Scenarios & Stories

June 27, 2002

in Brand Futures, Storytelling, Strategic Foresight

Another positing from the online converation with Terrence L. Gargiulo and Making Stories A Practical Guide for Organizational Leaders and Human Resource Specialists.

I wonder… How many of you would jump on a 747 with a pilot that had never trained in a flight simulator? We know that pilots train in simulators on the ground to better prepare themselves for eventualities and challenges that many never happen. They also train for landings at airports that will appear on their schedules in the future. Unfortunately few teams have the opportunity provided by the flight simulator.

I tend to think of scenarios as a flight simulator for management. Framed well they are hypothesis of alternate environments in which our decisions may have to play out. They do not represent the future story of the company. By windtunnelling (or testing) current strategies against a range of alternate scenarios an organization improves its potential to minimize risk. Scenarios need to be customized to context if they are to be useful.

Scenarios as a form of story-telling work because they are framed around critical uncertainties (simplistic example – boom or bust economy). By building scenarios around uncertainty we are 1)opening and focusing minds on what is both important to the issue at hand and uncertain as to outcome. 2)critical uncertainties are more likely to take us to the edge of chaos where new ideas, solutions etc are most likely to emerge. 3)Scenarios must be plausible, therefore drilling down to changes in the sytemic underpinnings is important to building understanding and retaining credibilty. In this form they provide story telling and structure that not only helps to minimize risk about the decisions we must make today, but they are used to accelerate learning. When we accept that Planning is learning, (not extrapolation)then we also embrace that it may be the only way to sustainable competitive advantage.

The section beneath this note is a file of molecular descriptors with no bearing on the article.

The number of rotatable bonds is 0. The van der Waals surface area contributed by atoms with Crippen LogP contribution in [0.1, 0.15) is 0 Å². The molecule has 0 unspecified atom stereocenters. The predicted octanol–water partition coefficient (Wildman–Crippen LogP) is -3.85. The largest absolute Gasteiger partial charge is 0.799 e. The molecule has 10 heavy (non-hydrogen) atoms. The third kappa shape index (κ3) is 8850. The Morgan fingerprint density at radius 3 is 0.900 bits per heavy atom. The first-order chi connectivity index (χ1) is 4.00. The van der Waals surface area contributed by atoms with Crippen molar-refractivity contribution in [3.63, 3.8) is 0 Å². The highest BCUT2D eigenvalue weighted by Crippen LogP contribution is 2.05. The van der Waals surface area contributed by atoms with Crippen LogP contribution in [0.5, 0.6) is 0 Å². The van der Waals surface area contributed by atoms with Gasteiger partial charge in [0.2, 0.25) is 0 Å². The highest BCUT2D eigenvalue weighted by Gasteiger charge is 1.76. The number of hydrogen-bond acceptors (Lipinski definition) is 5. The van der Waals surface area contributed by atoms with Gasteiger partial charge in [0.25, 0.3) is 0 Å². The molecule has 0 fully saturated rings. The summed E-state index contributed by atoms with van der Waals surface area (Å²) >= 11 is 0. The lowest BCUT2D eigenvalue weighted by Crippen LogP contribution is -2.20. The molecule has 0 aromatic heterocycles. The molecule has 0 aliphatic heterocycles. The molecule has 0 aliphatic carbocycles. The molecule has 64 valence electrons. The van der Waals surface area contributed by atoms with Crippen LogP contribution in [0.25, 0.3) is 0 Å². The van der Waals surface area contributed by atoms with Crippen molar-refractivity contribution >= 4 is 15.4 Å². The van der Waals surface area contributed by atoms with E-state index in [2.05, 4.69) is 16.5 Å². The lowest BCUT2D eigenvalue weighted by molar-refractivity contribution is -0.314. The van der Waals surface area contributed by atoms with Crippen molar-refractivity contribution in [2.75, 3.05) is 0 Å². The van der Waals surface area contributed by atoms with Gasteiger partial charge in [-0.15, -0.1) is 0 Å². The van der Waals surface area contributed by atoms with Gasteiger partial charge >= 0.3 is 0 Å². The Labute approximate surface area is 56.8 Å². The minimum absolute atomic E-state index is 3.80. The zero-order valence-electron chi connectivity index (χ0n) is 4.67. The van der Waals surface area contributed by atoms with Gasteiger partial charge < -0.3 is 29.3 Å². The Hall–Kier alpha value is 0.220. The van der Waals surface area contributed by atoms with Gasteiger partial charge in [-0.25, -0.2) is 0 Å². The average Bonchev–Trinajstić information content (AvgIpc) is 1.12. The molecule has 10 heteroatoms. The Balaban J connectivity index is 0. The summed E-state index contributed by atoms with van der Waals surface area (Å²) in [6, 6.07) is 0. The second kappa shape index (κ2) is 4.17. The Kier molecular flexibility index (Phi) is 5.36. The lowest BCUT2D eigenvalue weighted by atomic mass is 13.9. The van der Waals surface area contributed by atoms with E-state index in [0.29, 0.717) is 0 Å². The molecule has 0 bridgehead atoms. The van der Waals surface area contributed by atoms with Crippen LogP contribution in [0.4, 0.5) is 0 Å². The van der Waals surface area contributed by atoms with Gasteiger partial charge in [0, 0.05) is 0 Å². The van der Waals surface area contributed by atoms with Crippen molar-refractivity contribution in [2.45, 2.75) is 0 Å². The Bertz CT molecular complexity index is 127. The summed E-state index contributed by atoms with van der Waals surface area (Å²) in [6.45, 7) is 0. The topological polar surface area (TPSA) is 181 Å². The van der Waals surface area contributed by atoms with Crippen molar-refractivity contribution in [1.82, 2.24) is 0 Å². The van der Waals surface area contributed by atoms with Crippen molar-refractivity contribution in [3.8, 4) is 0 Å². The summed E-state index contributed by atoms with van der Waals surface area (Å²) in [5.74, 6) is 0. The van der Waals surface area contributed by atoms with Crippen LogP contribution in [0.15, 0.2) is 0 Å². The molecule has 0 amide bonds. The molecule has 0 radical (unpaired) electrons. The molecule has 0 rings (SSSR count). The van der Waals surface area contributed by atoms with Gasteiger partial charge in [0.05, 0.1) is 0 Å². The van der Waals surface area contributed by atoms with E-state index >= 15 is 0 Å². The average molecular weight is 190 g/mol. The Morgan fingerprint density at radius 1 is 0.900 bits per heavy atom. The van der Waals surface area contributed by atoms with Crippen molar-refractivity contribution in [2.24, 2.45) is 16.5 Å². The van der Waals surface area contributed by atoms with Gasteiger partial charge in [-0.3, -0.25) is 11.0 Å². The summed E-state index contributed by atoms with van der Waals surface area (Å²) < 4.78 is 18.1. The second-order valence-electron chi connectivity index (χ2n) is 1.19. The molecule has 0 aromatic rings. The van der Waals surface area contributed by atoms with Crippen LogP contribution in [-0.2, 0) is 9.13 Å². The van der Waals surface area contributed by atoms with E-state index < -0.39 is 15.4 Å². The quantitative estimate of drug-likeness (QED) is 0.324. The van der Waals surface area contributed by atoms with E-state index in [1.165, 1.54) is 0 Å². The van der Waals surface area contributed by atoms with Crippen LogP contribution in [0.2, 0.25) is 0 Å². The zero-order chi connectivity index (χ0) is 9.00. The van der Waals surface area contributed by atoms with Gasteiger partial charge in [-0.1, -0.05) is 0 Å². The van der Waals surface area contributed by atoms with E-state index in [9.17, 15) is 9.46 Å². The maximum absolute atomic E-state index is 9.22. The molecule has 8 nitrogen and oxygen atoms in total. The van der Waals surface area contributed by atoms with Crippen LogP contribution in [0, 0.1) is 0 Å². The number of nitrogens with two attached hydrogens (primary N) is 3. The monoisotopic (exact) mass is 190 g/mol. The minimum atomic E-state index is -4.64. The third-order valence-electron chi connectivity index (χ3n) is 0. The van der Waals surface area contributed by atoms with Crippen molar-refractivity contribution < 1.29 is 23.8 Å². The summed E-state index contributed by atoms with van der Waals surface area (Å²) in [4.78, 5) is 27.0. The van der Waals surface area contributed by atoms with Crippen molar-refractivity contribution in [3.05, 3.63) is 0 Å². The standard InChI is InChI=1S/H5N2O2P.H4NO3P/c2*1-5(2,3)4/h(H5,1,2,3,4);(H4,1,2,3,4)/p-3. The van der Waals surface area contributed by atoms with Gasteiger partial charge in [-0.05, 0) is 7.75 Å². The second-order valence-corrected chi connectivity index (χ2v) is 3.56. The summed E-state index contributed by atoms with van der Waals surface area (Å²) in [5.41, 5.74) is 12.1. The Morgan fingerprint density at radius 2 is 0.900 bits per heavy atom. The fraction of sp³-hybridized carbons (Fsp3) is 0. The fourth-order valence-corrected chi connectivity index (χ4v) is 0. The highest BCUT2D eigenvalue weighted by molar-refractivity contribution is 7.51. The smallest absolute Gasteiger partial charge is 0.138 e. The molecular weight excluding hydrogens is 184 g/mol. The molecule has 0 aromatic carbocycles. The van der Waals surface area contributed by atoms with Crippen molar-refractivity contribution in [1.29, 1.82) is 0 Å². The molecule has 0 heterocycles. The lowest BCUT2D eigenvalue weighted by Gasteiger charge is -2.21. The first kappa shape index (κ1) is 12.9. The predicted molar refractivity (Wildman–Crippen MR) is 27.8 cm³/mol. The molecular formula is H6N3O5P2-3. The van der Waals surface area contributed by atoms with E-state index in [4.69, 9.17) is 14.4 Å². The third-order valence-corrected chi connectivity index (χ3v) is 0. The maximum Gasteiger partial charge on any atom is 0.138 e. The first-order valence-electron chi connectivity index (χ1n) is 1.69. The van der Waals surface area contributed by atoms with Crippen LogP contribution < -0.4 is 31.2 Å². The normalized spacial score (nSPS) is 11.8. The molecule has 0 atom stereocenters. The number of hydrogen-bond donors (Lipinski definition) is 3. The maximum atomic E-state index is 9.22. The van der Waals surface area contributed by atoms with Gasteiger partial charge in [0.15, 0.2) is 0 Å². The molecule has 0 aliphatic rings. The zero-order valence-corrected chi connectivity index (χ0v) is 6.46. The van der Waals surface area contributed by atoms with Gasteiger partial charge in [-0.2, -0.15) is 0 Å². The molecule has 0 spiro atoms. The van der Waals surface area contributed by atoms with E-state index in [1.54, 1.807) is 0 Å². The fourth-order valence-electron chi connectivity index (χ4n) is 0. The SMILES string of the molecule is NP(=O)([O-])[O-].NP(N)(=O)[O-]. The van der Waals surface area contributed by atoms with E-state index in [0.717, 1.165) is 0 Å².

As an organization (like the pilot) reacts to new inputs, better questions are what sustains success. The future is inherently unpredictable. Yet with very little effort we can bring in stories from the outside – so we think better inside the box. In a networked world — connectivity is driving this. If you are a cellular carrier you better be thinking about swarms, if you are a health provider, genetic testing is already here. If you are a cotton producer, perhaps you should look at goat silk. From time to time an organization should look at everything, a “ruthless curiosity” is healthy. If stories and hypothesis get you to where you can really “listen” then success in the marketplace is much more viable. Scenarios are just one tool for getting us

I agree Stephen with your comment to find a star to peg future stories. I’ve always felt that the 1 to 2 word strategic intent was the right way to go. They work when stretch is involved. Effective leaders also cut the time for delivery. A yet they are also falible. Years ago Motorola – Wireless World (It led them to Irridium!)Motorola was so focused on their story they didn’t pay attention to the Nokia’s etc of the world. More recently Motorola has use “Intelligence Everywhere” For my two cents another example of introverted disaster. There is no benefit for “us” in this. Many of the early ad campaigns were close to I spy.

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